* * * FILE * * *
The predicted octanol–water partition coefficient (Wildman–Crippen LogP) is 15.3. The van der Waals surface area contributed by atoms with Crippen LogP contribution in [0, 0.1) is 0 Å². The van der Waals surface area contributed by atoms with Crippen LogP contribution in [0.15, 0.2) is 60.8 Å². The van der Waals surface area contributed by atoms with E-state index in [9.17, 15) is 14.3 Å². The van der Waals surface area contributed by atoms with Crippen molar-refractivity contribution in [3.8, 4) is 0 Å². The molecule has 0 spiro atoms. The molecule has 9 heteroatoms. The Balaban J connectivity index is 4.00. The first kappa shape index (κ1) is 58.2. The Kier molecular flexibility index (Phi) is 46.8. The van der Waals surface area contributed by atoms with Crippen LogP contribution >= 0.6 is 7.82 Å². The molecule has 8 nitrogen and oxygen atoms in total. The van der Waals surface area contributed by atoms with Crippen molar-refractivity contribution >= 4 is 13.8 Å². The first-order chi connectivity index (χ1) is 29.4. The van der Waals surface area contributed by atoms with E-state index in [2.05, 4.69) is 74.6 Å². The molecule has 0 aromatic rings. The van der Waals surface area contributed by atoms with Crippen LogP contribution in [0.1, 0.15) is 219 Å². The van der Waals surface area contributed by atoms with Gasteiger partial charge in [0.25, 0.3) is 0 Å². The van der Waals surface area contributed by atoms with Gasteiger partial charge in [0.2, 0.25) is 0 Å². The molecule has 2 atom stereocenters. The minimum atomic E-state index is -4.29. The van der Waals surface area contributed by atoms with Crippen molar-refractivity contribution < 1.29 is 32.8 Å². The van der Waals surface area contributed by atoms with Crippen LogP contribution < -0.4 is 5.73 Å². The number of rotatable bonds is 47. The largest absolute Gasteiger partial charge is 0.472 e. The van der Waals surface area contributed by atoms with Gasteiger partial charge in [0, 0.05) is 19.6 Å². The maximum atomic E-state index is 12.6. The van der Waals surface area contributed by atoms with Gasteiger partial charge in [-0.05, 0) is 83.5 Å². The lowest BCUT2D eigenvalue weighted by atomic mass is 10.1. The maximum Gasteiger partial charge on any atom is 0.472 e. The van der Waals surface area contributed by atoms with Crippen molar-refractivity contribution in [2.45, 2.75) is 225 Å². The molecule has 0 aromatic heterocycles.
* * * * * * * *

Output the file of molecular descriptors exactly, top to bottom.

The predicted octanol–water partition coefficient (Wildman–Crippen LogP) is 15.3. The van der Waals surface area contributed by atoms with Crippen LogP contribution in [0, 0.1) is 0 Å². The van der Waals surface area contributed by atoms with Crippen LogP contribution in [0.15, 0.2) is 60.8 Å². The van der Waals surface area contributed by atoms with E-state index in [9.17, 15) is 14.3 Å². The van der Waals surface area contributed by atoms with Crippen molar-refractivity contribution in [3.8, 4) is 0 Å². The molecule has 0 spiro atoms. The molecule has 9 heteroatoms. The Balaban J connectivity index is 4.00. The first kappa shape index (κ1) is 58.2. The Kier molecular flexibility index (Phi) is 46.8. The van der Waals surface area contributed by atoms with Crippen LogP contribution >= 0.6 is 7.82 Å². The molecule has 8 nitrogen and oxygen atoms in total. The van der Waals surface area contributed by atoms with Crippen molar-refractivity contribution >= 4 is 13.8 Å². The first-order chi connectivity index (χ1) is 29.4. The van der Waals surface area contributed by atoms with E-state index in [2.05, 4.69) is 74.6 Å². The molecule has 0 aromatic rings. The van der Waals surface area contributed by atoms with Crippen LogP contribution in [0.1, 0.15) is 219 Å². The van der Waals surface area contributed by atoms with Gasteiger partial charge in [0.25, 0.3) is 0 Å². The van der Waals surface area contributed by atoms with Gasteiger partial charge in [0.2, 0.25) is 0 Å². The molecule has 2 atom stereocenters. The minimum atomic E-state index is -4.29. The van der Waals surface area contributed by atoms with Crippen molar-refractivity contribution < 1.29 is 32.8 Å². The van der Waals surface area contributed by atoms with Crippen LogP contribution < -0.4 is 5.73 Å². The number of rotatable bonds is 47. The largest absolute Gasteiger partial charge is 0.472 e. The van der Waals surface area contributed by atoms with Gasteiger partial charge in [0, 0.05) is 19.6 Å². The maximum atomic E-state index is 12.6. The van der Waals surface area contributed by atoms with Gasteiger partial charge in [-0.05, 0) is 83.5 Å². The lowest BCUT2D eigenvalue weighted by atomic mass is 10.1. The maximum Gasteiger partial charge on any atom is 0.472 e. The van der Waals surface area contributed by atoms with Crippen molar-refractivity contribution in [2.45, 2.75) is 225 Å². The molecule has 0 aromatic heterocycles.